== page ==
Remember when Kindles first came out? People were convinced that paper books were going the same way as the mini-disc player (RIP you beautiful, inconvenient bastard).
Fast-forward a decade or so, and it feels like books aren’t just hanging around, they’re having a moment. And that rising literary tide is floating a few Melbourne boats. First there was Buck Mulligan’s, a moody little Irish bookstore and whisky bar in Northcote. And now—praised be—we’ve got Willows & Wine.
“A few people have come in and said they’ve always wanted to do something like this,” says owner and creator Alice Wheeler. “I’ve also see a few hospo guys sniffing around. I expect within a year you’ll be seeing them everywhere.”
You can understand the desire to replicate this formula; Willows is one of those classic kick-yourself ideas. Dog-eared-second hand paperbacks, candlelight, vintage board games and plenty of dark timber, plus a hand-picked selection of local and international wines. A pre-loved bookshop and wine bar, all in one. How was it taken until 2017 for this to be a thing? The concept is so drop-dead on point it’s as if Wheeler plucked it from the ethereal stew of Melbourne’s cultural subconscious. The bar we deserve, but also the one we need right now.
The space used to be a Spanish bodega, a candlelit grotto on West Melbourne’s bustling Victoria St, just near the Queen Vic Market. “I don’t like telling people we’re in West Melbourne,” Alice laughs. “They always go, ‘Where’s that?’”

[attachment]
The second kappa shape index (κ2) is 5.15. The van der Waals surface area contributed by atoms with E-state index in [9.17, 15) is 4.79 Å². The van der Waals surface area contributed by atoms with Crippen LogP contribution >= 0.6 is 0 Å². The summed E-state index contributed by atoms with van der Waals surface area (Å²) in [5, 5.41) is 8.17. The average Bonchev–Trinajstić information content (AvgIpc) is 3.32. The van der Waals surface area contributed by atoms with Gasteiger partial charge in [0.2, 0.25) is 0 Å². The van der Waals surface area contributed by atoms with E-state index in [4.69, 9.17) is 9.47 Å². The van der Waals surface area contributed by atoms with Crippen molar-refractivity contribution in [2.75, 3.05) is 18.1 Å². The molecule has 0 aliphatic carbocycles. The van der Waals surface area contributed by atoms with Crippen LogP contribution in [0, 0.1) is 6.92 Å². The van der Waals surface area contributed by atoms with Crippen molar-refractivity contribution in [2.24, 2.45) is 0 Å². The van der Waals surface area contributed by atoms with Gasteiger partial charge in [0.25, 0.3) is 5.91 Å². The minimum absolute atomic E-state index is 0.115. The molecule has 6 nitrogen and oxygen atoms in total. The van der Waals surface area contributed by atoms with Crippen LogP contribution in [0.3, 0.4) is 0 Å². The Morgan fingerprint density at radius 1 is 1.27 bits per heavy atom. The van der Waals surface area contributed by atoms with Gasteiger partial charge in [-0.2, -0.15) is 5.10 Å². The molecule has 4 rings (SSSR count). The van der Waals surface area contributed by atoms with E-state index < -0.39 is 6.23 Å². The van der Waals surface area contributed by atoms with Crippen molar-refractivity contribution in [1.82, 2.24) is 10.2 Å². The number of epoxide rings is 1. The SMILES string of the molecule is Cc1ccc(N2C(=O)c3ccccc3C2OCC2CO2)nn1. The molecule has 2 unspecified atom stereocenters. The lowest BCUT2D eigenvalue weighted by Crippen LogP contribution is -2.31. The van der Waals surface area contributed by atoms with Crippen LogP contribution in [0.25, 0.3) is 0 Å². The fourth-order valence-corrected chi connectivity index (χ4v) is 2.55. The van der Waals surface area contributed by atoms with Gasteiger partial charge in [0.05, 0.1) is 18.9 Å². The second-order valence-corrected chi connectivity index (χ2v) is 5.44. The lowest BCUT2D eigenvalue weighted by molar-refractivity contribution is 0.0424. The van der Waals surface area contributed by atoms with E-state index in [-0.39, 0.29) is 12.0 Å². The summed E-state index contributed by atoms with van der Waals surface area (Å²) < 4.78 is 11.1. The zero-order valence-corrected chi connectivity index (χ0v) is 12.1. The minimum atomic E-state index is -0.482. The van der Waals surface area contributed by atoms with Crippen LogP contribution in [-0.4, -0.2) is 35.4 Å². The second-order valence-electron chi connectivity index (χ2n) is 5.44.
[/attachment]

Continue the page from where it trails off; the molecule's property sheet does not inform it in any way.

Alice and her partner stripped the place right back, exposing the brick arches and peeling paintwork that gives Willows its weather-beaten character. A small pot-bellied stove glows red by the entrance, and the place is lit by the soft glow of tea candles. There’s a big custom-built timber table up front, plus a few bar stools and smaller tables, perfect for that first, nervous Tinder date.
Alice sources her books from charity drives, op-shops and other discard bins. A lot of them are donated by customers (Willows runs a couple of book clubs, and there are even plans for literary speed dating down the track). The system is pretty laissez-faire: you can come in, grab a book off the shelves, sit down and start reading. There’s no obligation to buy. “I’m not trying to make a profit off the books,” Alice says. “I’ve deliberately priced them low. They really just cover the petrol it takes to go and collect them.”
The wine-list is superb, as you’d expect. Alice sources wines from boutique local growers, plus some well-travelled bottles from Germany and Italy. There’s a rotating wine of the week to keep regulars on their toes, plus a slow-cooker of mulled wine steaming on the bar. “We pretty much just stock what we like to drink,” Alice says. “We try to keep it seasonal too. There aren’t many people coming in and ordering a Sav Blanc right now. It’s all about the pinots.”
The food menu is small and built for grazing. Artisan cheese plates and charcuterie (sliced with the grater from The Artisan’s Bottega next door), plus a vegan antipasti board, sourced from the Queen Vic grocers just down the road. Alice scours the market stalls regularly to see what’s fresh: today’s board is a cute collection of olives, grapes, bell chillies, crusty sourdough and ruby-red strawberries (good snacking fuel for a heated game of Guess Who or Scrabble up at the bar – be warned, Alice is a master).
The best Melbourne bars are always the ones that feel effortless. Willows has that vibe. You get the sense that Alice Wheeler doesn’t work a day in her life, not really—for her, this is fun. Sitting up at the bar, mixing Negronis and pouring vino, chatting Dickens with the regulars, hustling Connect Four or reading a weather-beaten paperback, she’s found her niche in life. And it’s a damn cosy one.
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Image credit: Griffin Simm